News / Europe

Survivors, World Leaders Mark 65th Anniversary of Liberation of Auschwitz

Multimedia

Audio

Holocaust survivors joined world leaders in southern Poland on Wednesday to mark the 65th anniversary of the liberation of Auschwitz, the infamous World War II Nazi concentration camp. 
 
Hundreds of people braved snow and sub-freezing temperatures to mark International Holocaust Remembrance Day at Auschwitz, Nazi Germany's most infamous concentration camp.

The event marked the 65th anniversary of the day the camp was liberated by the Soviet Red Army.

Holocaust survivors and their families gathered with the leaders of Poland and Israel to lay candles at the Monument of the Victims in neighboring Birkenau, where the majority of Auschwitz prisoners were murdered.
 
In a speech before the ceremony, Polish President Lech Kaczynski said that what happened at Auschwitz was an atrocity conceived and perpetrated by a modern state. 

"We need to remember that not everyone who is strong is right," he said.
 
Israeli Prime Minister Benjamin Netanyahu also attended the ceremony.  He delivered a message of sadness and hope.

"We sit here in a warm tent and remember those who shivered to death," he said. "And if they didn't freeze to death, they were gassed and burned in a horrible conflagration.  As we stand here together to commemorate the past, we are helping to build a future of decency, and of truth and hope for all the peoples represented here, and for all mankind."
 
Auschwitz and nearby Birkenau, were the largest of the concentration camps and the epicenter of Adolf Hitler's "final solution."  It is estimated that more than one million Jews perished in the two camps along with hundreds of thousands of Poles, Roma and others who were considered undesirable by the Nazi state.  Most were gassed in Birkenau's gas chambers; others died from starvation, disease and physical abuse.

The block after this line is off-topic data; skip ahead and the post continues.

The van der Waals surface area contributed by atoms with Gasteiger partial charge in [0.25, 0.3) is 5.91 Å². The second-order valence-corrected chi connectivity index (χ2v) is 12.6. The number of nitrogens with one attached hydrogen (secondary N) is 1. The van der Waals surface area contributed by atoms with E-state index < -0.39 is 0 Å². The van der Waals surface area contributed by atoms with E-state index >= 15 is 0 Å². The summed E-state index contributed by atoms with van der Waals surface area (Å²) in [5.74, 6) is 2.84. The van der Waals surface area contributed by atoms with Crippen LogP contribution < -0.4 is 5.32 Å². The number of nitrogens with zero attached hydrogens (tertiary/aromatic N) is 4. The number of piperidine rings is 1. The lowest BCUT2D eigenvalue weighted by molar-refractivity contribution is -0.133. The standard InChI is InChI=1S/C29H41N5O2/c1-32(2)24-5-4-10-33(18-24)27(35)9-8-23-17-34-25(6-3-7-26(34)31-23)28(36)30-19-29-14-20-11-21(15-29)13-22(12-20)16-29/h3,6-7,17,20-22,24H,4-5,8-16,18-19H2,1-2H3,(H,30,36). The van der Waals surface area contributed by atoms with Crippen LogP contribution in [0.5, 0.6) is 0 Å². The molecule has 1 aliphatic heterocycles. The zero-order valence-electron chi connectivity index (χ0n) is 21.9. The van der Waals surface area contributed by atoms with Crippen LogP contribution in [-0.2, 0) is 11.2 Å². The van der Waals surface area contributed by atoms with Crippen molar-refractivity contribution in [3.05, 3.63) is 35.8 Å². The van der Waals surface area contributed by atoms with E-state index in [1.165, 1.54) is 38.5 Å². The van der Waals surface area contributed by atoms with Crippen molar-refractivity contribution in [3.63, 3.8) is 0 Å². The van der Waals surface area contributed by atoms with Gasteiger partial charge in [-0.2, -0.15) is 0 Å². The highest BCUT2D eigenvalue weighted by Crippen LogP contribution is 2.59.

When the Soviet Army liberated Auschwitz on January 27, 1945, they found fewer than 8,000 survivors.  The Nazis had destroyed most of Birkenau in their retreat.  Today all that is left of the site are a few wooden barracks and a ghostly forest of brick chimneys where dozens of other barracks once stood.
 
Eva Mozes Kor, 75,  was one of the Holocaust survivors who attended the memorial.  She lost most of her family in Auschwitz, and spent nine months in the camp before being liberated. She was 10 years old at the time.
 
Despite her ordeal, Kor says she hopes the ceremony will inspire peace and forgiveness.

"I believe that the world has not learned how to heal, and that's the reason we keep seeing these tragic human events happening," she said. "Because victims pass on to their children pain and anger.  And many times, children of victims become victimizers.  If I am going to be lighting a candle today with the president of Poland, I would like to tell him that he and his people should forgive the Nazis for everything they have done.  Forgiveness, in my opinion, is a seed for peace.  Anger is a seed for war."
 
The sign over the gate to Auschwitz that reads "Arbeit Macht Frei," or "Work Makes You Free," was stolen in December.  Although the sign has been recovered, it has yet to be reinstalled.

Related report by Deborah Block

You May Like

Jihadist Assassin says Goal of Tunisia Murders Was Chaos

Abu Muqatil at-Tunusi’s remarks in a propaganda interview also cast light on attack on Bardo Museum More

Russia Denies License to Tatar-Language TV Station in Crimea

OSCE official says denial shows 'politically selective censorship of free and independent voices in Crimea is continuing' More

Kenyan Startups Tackle Expensive Remittances Through Bitcoin

Some think services could give Western Union a run for its money, though others say it’s still got a long way to go More

This forum has been closed.
Comments
     
There are no comments in this forum. Be first and add one

Featured Videos

Your JavaScript is turned off or you have an old version of Adobe's Flash Player. Get the latest Flash player.
For Obama, It's More Business Than Friendships With World Leadersi
X
Aru Pande
April 01, 2015 9:09 PM
The rift between President Barack Obama and Israeli Prime Minister Benjamin Netanyahu has put a spotlight on the importance of the American leader’s personal relationships with other world leaders and what role such friendships play in foreign policy. VOA's Aru Pande reports.
Video

Video For Obama, It's More Business Than Friendships With World Leaders

The rift between President Barack Obama and Israeli Prime Minister Benjamin Netanyahu has put a spotlight on the importance of the American leader’s personal relationships with other world leaders and what role such friendships play in foreign policy. VOA's Aru Pande reports.